Focaccia silences my self-restraint and my manners. If someone gives me focaccia, I’ll have eaten half of it on the drive home. If I bake it myself, I’ll slice off bit by bit every time I walk through the kitchen. Others in my family have a similar reaction, causing me to realize—as we all greedily eyed the last piece of focaccia during one lazy backyard happy hour—that this simple Italian bread could become my best party trick, ever.

Italy made focaccia famous, but the yeasted flatbread originated on the north shores of the Mediterranean centuries ago. Flour, water, and yeast form a basic dough that gets dimpledand baked with lots of olive oil and salt to produce an incredibly tender, moist bread. Since the bread is so simple, it often becomes a canvas for highlighting other ingredients like herbs, olives, or tomatoes. In fact, at the beginning of quarantine earlier this year, America became briefly entranced by “focaccia gardens”—focaccia studded with a variety of ingredients to form floral designs.

That moment faded, but focaccia’s renaissance has not. It’s one of the easiest breads to make and one of the hardest to mess up. With a little thinking ahead, you can time it so you’re pulling a warm pan of focaccia out of the oven to slice and serve with drinks before dinner. This recipe lets the dough rest in the refrigerator overnight or longer to develop the flavor before getting topped with flaky salt, fresh herbs, curls of roasted squash, and a drizzle of honey.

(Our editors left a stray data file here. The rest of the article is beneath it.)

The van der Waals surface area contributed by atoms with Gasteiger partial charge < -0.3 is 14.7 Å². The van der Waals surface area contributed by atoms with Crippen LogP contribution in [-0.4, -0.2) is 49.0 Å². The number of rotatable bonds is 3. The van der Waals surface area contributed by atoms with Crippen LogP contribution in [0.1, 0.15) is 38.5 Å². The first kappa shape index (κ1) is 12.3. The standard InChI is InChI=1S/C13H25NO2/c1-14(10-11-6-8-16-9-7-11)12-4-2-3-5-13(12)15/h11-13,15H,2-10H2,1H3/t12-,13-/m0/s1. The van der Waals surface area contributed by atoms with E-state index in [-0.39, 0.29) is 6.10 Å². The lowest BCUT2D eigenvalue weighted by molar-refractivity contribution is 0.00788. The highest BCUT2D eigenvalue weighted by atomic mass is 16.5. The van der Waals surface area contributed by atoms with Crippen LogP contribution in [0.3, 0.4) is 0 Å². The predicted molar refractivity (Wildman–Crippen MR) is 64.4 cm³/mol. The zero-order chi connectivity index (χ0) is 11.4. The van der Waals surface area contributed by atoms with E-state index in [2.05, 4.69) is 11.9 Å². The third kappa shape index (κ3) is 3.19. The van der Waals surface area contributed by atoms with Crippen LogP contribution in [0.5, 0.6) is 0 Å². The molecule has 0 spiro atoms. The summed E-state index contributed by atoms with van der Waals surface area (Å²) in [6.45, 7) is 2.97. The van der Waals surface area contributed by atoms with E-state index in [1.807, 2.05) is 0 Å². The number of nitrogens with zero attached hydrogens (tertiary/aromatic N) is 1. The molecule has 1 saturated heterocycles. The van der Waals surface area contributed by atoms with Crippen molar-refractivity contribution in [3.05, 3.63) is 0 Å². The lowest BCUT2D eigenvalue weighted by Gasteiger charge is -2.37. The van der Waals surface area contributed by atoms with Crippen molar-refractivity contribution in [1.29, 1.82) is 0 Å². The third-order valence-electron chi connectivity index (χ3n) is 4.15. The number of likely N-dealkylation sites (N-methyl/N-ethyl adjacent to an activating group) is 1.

It is comforting and crave-worthy and looks impressive: the perfect thing to serve at a small dinner party, or even just a family supper to brighten dark autumn evenings. That is—if you can bring yourself to share. 

Ingredients: Honey & Herb Focaccia with Autumn Squash

4 cups all-purpose flour
2 cups lukewarm water
2 tsp. instant yeast
2 tsp. kosher salt
1 small butternut squash
2 Tbs. rosemary leaves
1 Tbs. thyme leaves
4 Tbs. olive oil
Pepper and coarse, flaky salt
Honey, for drizzling


1. The day before you plan to bake focaccia, stir together flour, yeast, and kosher salt in a large glass bowl. Stir in lukewarm water until a sticky dough ball forms. Rub a bit of olive oil over the dough, cover the bowl, and let dough rise slowly in the refrigerator overnight, or at least 12 hours.

2. The next day, before baking pour 2 Tbs. of olive oil into a quarter-sheet pan (or 9×13 glass baking dish). Gently deflate the risen dough in the bowl and turn it out onto the oiled sheet pan. Turn to coat and then gently stretch the dough to cover the sheet pan. Allow the dough to rest on the counter for 3–4 hours to finish rising.

3. Preheat the oven to 425ºF. Remove outer peel from butternut squash and then use the vegetable peeler to peel long, vertical curls of squash, rotating the squash as you work around, until you have enough curls to generously cover the surface of another quarter-sheet pan (you may have some squash left over). Toss the squash curls with 1 Tbs. of olive oil and season with kosher salt and pepper. Roast for 10 minutes in the oven until softened.

4. When dough has risen, pour 1 Tbs. of olive oil over the dough. Use your fingers to dimple the surface of the dough, creating little craters and stretching the dough to fill the pan, if necessary. Sprinkle with flaky salt and half of the fresh herbs. Press roasted squash curls into the dough (use more than you think; the squash will shrink in the oven) and season again with more salt and the rest of the herbs.

5. Bake in oven at 425ºF for 25 minutes or until golden brown on top. Let cool in pan on cooling racks for 10 minutes. Drizzle generously with honey, cut into slices, and serve warm.

Photography by Jivan Davé